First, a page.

It all started with marrons glaces, each candied chestnut wrapped in burnished foil, tucked into a beautiful box. The best are moist and sweet to the core but retain the full flavor of mellow, earthy chestnut. They’re something of a Christmas tradition -- every year I order a box from France. But why so expensive? I was paying nearly $50 for a box of 12, plus shipping.
And how hard could they be to make?
In principle, it seemed easy: Poach the chestnuts, soak them in a vanilla sugar syrup a few days, then voila. But there were early warnings: recipes that said “requires exceptional ability” or packages that claimed “there are more than twenty stages involved in the process.” Twenty?!
It was a challenge I couldn’t resist.
I knew I’d need to start with great chestnuts. Everyone, even the French, say the best come from Italy. Among my favorite marrons glaces are those from Jean-Paul Hevin in Paris -- so luscious and not so sweet that the sugar overpowers the chestnut flavor. Hevin uses Italian chestnuts, and his website explains that “shiny, tender chestnuts from Turin are the world’s best variety. Their particular quality stems from their refined chestnut flavor and their not-too-chalky texture.”
I didn’t go to Italy for my chestnuts, but I did go as far as the Sacramento Delta to visit chestnut farmer Harvey Correia, who grows a variety of Italian marroni and has been selling them online (www.chestnuts.us) since last year. Demand has been so high that he sold out this season.
Armed with delicious fresh chestnuts, I looked forward to meaty sugar-soaked nuts that would become much like soft, candied fruit. Visions of marrons glaces danced in my head -- to be eaten whole, in crepes, atop ice cream, in cakes, mixed into a semifreddo with crushed amaretti. They’re perfect for the holidays.
First I peeled them, no easy task. To peel a chestnut is to know a chestnut, all of its curves and crags -- what Pablo Neruda called “an edible rose.” I soaked them in a sugar syrup with vanilla, and morning and night over three days I cooked down the syrup to thicken it.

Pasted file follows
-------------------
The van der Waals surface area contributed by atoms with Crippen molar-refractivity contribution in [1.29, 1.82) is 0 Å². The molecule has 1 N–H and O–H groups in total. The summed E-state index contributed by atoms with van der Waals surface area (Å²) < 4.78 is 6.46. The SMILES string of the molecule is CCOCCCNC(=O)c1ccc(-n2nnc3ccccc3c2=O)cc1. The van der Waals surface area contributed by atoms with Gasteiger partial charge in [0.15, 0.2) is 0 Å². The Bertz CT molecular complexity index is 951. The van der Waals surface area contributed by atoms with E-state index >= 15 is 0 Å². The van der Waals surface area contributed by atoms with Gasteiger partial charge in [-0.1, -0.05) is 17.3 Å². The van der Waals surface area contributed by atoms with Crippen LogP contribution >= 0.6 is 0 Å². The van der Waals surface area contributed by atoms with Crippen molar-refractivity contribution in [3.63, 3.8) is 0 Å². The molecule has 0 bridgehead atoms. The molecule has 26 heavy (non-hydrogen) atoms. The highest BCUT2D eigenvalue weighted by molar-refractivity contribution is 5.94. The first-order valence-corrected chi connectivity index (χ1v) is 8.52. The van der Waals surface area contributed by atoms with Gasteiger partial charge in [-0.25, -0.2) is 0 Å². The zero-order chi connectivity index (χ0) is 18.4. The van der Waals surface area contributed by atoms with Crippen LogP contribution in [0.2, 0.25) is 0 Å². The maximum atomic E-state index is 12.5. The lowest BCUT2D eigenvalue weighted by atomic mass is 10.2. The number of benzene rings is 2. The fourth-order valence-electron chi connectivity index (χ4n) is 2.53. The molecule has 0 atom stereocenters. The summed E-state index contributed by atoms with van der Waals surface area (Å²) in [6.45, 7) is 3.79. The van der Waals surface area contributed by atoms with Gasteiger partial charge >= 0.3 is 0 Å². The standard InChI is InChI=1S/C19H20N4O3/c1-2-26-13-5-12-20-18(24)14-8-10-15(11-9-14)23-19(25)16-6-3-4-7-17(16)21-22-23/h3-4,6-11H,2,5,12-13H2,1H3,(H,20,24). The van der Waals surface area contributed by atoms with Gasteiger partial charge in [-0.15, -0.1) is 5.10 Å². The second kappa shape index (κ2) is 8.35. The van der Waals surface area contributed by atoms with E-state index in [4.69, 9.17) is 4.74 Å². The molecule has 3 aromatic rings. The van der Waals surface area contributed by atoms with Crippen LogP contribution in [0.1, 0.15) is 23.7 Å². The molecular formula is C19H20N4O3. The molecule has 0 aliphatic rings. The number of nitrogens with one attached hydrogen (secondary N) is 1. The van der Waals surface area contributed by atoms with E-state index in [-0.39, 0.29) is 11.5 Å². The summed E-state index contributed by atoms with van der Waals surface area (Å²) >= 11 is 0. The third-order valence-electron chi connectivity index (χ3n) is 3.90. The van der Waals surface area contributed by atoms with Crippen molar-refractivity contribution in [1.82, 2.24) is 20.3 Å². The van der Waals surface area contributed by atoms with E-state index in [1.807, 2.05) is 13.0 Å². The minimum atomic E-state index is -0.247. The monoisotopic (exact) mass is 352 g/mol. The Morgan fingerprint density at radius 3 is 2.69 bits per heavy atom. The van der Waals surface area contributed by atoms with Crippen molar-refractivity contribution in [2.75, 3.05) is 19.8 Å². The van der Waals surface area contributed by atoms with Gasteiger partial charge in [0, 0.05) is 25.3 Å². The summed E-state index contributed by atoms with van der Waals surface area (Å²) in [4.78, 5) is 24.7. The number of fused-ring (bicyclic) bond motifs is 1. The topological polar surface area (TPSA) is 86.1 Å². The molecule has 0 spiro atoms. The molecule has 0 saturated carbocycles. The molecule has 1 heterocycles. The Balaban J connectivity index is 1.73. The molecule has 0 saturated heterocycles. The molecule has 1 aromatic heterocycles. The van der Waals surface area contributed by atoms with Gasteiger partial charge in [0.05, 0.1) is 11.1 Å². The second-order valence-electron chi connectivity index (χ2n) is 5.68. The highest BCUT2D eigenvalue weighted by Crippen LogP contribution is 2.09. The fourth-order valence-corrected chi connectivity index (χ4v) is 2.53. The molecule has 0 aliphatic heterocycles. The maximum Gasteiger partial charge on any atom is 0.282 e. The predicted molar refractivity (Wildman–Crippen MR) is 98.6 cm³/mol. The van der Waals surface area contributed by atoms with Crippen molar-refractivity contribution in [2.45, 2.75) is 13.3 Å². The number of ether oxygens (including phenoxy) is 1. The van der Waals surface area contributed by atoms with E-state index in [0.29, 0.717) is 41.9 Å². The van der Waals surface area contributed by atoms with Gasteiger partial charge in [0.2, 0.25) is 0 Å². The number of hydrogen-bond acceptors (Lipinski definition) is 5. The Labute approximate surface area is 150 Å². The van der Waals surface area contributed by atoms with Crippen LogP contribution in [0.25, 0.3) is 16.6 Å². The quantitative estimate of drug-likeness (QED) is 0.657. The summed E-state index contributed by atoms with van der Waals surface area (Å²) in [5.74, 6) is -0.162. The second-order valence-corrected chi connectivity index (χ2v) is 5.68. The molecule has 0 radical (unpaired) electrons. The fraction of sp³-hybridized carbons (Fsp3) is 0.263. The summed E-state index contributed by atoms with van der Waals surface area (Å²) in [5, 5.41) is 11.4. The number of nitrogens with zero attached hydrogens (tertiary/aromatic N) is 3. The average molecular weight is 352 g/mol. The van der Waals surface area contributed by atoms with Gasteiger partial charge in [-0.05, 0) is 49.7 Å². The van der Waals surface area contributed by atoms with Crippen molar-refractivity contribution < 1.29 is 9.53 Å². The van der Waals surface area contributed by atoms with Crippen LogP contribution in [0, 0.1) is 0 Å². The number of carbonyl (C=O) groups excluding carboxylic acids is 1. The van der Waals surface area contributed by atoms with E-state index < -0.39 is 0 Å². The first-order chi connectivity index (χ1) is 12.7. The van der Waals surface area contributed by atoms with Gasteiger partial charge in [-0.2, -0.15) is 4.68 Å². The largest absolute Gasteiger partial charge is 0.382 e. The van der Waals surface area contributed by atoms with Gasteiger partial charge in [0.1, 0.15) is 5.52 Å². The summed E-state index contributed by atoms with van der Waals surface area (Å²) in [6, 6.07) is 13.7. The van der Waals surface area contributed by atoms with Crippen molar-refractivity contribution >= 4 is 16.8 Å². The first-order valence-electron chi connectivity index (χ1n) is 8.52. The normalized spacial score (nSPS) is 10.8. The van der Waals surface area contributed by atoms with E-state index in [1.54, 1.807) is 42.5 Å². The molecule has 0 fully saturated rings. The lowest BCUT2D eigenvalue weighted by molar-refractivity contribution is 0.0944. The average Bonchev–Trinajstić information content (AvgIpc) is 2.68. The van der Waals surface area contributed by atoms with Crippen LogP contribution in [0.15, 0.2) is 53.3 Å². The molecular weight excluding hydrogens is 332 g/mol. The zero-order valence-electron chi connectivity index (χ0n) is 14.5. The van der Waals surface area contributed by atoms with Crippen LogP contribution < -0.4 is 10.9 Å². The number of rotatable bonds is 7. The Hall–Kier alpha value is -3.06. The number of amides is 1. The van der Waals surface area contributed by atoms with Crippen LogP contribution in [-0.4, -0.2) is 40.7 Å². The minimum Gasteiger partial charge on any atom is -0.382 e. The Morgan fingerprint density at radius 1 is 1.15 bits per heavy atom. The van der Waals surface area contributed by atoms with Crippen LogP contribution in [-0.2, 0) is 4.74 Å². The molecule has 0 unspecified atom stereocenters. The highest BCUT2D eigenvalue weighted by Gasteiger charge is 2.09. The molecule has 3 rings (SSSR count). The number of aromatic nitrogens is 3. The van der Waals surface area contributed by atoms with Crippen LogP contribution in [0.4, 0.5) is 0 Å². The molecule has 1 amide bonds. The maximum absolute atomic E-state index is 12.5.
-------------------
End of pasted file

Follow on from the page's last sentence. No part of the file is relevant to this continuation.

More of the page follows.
The result? Some chestnuts fell apart when I picked them up. Others weren’t candied all the way through. Or worse: Some were hard or rubbery in the center. In short, they were a disaster. There was just one thing to do -- set them on fire. Well, at least flambe them -- in Grand Marnier and rum, a recipe from the Italian cookbook “Tempo di Castagne,” or “Chestnut Time.”
Because marrons glaces or no marrons glaces, chestnuts are great for any Christmastime dessert: chestnut mousse, chestnut ice cream, chestnut crepes, chestnuts flambe, a splendid chestnut cake topped with gilded, whole chestnuts for a special Christmas Eve dinner.
For the chestnuts flambe, I didn’t use the failed marrons glaces but started anew with fresh ones. The chestnuts are roasted, then warmed in a caramel-y syrup with orange liqueur, splashed with rum and once flambeed, all the flavors meld together.
It’s even more stunning if you can flambe the chestnuts in a chafing dish at table. These aren’t chestnuts roasting on an open fire but roasted chestnuts under an open fire.
An elegant option
CHESTNUT cake is a traditional, not-too-sweet Italian cake, made with chestnut flour and olive oil, and often flavored with rosemary and pine nuts. But the flavor of chestnut flour (sometimes toasted before making the cake) can be surprisingly strong.
A softer, gentler version from Dorie Greenspan’s new book, “Baking: From My Home to Yours,” makes a fabulous dessert for an elegant holiday dinner. It’s layered with a chestnut-studded ganache, glazed with chocolate and topped with gold-dusted, whole chestnuts.
Greenspan’s recipe calls for canned or jarred, cooked chestnuts. And of the canned, jarred and cryovacked chestnuts that I tried, the jarred -- in particular the Spanish brand Sierra Rica from the Huelva region of Spain -- tasted best and had the best texture.
If you’re using fresh chestnuts for a dessert, shop carefully. The majority available at groceries have been imported, which means they may not have been stored properly during transit and after arrival. Look for chestnuts that are lustrous and heavy; the nut shouldn’t be rattling around in its shell.
When you get home, store them in the refrigerator. They should be “cured” a few days at room temperature before peeling, says Correia. This allows the starches to convert to sugar and makes the pellicle, the thin skin around the nut, easier to remove.
To peel chestnuts, first score them by making an “X” in the shell with a small, sharp knife. Then roast them in a 550-degree oven for about 15 minutes, cover them in a towel that’s been soaked in ice water until they’re cool enough to peel , and their shell and skin are fairly easy to remove. It’s a technique from “Roger Verge’s Vegetables in the French Style.”
And as for marrons glaces, I ended up buying a box.